SafetyShare® newsletter brought to you by the Premier Safety Institute ®
Gina Pugliese, RN, MS, editor
Opioid analgesics and patient safety risks
Examples of opioid analgesics
Opioid-associated adverse drug events (ADEs) and drug diversion of opioids, fed by a growing epidemic of non-medical use, pose a significant threat to
patient safety in the United States.
Opioids associated with significant adverse events, even when used as prescribed
In hospitals, opioid analgesics are one of the most frequent causes of ADEs, responsible for 16 percent of such events in one study. 1 Identified causes of opioid-related ADEs include wrong dose errors, excessive dosing, inadequate
monitoring of patients, interactions with other drugs, and adverse drug reactions or side effects, such as respiratory depression.
Dramatic increase in non-medical use
Non-medical use of these drugs has increased dramatically in recent years, eclipsing use of many other illicit substances, with parallel escalations in
opioid-related overdose and death.3-4 Since 2003, opioids have
been responsible for more deaths by overdose than cocaine and heroin
Drug diversion/stealing poses risks to patients and workers
In addition, drug diversion, that is, stealing or transferring analgesic opioids for non-medical uses, poses a significant risk to individuals, patients,
and health care workers.
Action needed to prevent overuse, misuse and ADEs
Federal and state agencies, as well as professional organizations and physician groups, have called for urgent action to curb the epidemic of opioid misuse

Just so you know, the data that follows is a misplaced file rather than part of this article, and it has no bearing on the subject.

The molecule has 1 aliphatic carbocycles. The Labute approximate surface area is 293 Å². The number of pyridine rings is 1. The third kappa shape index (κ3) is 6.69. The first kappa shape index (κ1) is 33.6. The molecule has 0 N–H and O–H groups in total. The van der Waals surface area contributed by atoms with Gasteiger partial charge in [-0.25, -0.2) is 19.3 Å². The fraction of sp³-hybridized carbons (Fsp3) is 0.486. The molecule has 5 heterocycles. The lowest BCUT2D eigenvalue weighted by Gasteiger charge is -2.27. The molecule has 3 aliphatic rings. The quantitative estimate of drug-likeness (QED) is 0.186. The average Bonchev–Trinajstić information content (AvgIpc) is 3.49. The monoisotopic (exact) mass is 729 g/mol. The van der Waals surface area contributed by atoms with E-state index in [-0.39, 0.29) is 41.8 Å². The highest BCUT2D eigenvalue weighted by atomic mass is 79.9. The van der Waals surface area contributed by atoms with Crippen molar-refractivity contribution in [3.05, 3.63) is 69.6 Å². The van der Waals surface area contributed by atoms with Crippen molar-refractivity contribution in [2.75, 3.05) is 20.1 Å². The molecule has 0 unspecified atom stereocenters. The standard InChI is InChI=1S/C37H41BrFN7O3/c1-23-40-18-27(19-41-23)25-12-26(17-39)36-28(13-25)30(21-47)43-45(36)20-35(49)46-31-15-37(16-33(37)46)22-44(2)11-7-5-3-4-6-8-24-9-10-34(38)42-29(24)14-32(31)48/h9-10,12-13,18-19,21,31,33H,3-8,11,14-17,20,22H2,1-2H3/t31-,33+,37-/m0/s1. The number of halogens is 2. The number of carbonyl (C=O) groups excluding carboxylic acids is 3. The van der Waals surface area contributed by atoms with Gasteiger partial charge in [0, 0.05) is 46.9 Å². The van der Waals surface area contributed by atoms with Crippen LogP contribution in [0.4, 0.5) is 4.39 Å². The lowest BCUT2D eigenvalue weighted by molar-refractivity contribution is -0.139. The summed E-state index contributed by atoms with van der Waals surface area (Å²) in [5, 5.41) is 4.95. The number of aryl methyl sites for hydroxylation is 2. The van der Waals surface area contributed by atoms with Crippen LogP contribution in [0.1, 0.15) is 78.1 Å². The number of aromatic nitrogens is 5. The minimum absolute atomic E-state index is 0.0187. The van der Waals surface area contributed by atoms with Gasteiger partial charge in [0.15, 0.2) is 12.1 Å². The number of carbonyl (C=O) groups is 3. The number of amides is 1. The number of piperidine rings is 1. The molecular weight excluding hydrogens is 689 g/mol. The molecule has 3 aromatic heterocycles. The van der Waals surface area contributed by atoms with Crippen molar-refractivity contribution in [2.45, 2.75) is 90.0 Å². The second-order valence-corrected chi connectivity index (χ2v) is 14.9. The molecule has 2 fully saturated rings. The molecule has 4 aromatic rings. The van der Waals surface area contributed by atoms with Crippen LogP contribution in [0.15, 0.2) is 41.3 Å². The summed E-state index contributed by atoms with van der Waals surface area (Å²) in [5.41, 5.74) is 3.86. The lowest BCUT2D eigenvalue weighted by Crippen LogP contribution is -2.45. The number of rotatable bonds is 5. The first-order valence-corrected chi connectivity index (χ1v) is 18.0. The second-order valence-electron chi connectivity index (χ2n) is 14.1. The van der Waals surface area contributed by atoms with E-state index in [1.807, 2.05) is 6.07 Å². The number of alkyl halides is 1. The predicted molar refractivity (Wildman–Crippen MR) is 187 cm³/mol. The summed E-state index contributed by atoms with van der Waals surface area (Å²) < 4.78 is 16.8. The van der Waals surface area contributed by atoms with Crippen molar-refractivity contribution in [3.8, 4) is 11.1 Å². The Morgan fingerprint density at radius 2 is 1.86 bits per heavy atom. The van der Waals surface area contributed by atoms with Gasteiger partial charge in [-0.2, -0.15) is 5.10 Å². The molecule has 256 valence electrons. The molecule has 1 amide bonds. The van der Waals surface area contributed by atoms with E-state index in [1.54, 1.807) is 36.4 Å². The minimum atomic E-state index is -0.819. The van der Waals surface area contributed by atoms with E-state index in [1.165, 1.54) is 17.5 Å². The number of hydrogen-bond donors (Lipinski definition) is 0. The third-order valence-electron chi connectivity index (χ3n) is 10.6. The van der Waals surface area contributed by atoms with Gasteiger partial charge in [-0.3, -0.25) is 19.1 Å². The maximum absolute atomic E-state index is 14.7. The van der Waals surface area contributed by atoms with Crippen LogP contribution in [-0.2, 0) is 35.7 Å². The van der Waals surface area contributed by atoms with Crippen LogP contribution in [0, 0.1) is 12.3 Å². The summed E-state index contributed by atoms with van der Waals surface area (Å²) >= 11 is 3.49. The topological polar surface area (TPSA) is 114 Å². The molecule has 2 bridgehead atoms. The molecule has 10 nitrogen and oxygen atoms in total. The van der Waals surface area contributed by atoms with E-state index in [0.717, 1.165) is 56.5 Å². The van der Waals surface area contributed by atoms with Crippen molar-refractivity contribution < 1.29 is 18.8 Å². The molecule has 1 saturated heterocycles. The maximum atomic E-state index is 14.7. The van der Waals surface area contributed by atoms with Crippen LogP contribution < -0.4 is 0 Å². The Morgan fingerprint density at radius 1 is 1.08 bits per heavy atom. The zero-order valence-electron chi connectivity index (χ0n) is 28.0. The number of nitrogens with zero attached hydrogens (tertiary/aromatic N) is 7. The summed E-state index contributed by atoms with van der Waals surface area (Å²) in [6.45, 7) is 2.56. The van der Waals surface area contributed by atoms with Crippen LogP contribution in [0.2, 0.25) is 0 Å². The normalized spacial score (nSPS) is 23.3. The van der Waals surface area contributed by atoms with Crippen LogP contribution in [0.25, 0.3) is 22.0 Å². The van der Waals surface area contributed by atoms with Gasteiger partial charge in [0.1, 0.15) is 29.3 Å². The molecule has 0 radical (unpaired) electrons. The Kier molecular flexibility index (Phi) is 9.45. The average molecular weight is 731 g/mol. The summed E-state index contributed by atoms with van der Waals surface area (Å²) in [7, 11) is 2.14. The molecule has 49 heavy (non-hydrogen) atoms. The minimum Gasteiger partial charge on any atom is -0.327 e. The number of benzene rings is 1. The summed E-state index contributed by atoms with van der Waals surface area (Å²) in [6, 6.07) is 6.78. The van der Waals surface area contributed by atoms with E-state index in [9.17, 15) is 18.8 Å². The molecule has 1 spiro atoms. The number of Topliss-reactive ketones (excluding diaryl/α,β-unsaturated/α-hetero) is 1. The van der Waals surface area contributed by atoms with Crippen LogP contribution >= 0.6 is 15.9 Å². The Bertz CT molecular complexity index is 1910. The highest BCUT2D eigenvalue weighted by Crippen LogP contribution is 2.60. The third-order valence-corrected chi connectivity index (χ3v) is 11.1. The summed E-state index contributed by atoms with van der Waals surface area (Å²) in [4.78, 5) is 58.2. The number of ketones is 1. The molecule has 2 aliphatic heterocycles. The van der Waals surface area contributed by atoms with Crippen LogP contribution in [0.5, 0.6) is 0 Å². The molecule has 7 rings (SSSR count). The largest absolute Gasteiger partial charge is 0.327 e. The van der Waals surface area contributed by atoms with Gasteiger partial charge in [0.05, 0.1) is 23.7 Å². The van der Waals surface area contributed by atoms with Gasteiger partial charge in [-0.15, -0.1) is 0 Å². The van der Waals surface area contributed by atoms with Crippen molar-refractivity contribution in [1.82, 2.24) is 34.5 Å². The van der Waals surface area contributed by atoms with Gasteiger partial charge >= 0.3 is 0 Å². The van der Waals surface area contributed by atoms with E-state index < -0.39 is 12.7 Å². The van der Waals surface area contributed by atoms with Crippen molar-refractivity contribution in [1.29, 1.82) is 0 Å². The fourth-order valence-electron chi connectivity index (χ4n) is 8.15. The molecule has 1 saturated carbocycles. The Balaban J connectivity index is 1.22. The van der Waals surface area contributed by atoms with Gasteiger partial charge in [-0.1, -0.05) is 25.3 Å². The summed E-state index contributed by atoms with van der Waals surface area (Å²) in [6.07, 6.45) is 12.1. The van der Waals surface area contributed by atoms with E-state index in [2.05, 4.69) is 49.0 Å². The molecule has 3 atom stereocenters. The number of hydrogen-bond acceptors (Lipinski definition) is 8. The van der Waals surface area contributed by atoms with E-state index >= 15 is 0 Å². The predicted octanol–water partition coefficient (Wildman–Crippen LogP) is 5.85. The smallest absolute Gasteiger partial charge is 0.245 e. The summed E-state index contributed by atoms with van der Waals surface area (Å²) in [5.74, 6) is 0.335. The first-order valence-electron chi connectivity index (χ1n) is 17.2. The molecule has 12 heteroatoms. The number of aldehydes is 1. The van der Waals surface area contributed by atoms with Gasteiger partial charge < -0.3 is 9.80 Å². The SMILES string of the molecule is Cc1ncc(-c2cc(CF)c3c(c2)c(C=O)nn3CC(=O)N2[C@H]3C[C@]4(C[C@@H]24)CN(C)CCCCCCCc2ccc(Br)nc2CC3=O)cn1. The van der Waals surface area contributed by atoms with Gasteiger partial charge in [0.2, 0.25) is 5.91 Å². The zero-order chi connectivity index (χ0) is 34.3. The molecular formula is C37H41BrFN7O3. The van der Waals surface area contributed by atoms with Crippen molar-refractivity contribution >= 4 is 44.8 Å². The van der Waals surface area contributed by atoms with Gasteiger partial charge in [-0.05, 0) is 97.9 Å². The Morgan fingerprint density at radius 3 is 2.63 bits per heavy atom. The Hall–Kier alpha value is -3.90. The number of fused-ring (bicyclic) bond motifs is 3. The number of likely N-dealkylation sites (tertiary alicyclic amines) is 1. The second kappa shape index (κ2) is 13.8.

and overuse and reduce the
avoidable errors and adverse drug events associated with inpatient administration of these drugs.
Ten Strategies for Preventing Opioid-Related Adverse Events in Hospitals
- Educate staff at all levels regarding safe opioid use, including the appropriate use of non-narcotic analgesia, the risks associated with opioids, and
assessment for respiratory depression and other adverse drug reactions.
- Ensure the availability of pharmacists or pain management experts to help providers with opioid conversion and dosing.
- Create policies and procedures to ensure ongoing monitoring of patients on opioid therapy.
- Require the use of standardized screening tools to assess the risk of respiratory depression.
- Ensure that oxygen and reversal agents are available wherever opioids are administered.
- Track and investigate opioid-related adverse events.
- Create oversight committees and systems to identify and deter drug diversion by staff.
- Establish clear policies and procedures for evaluating and addressing identified instances of drug diversion.
- Provide written and oral education to patients on opioid therapy or to their caregivers, including risks and side effects, potential for sedation, the
danger of use in combination with alcohol or other sedating drugs, and safe storage at home.
- Use technology to support safe opioid use through decision support and alert systems in the electronic medical record and the use of patient-controlled
analgesia (PCA) devices.
Premier Safety Institute tools, resources and review of opioid risks and prevention strategies
Visit the Premier Safety Institute Website
for more information, tools, and resources on opioid risks and prevention strategies and to download a copy of the white paper
Opioid analgesics: a double threat to patient safety.
Davies EC, Green CF, Taylor S, Williamson PR, Mottram DR, Pirmohamed M. Adverse drug reactions in hospital in-patients: a prospective analysis of
3695 patient-episodes. PLoS One. 2009;4(2):e4439.
Joint Commission. Safe use of opioids in hospitals. Sentinel Event
Substance Abuse and Mental Health Services Administration. Results from the 2010 national survey on drug use and health: summary of national
findings. NSDUH Series H-41, HHS Publication No. (SMA) 11-4658. Rockville, MD: Substance Abuse and Mental Health Services Administration: 2011.
Centers for Disease Control and Prevention. CDC ground rounds: prescription drug overdoses: a U.S. epidemic.
Morbid Mortal Weekly Rep.
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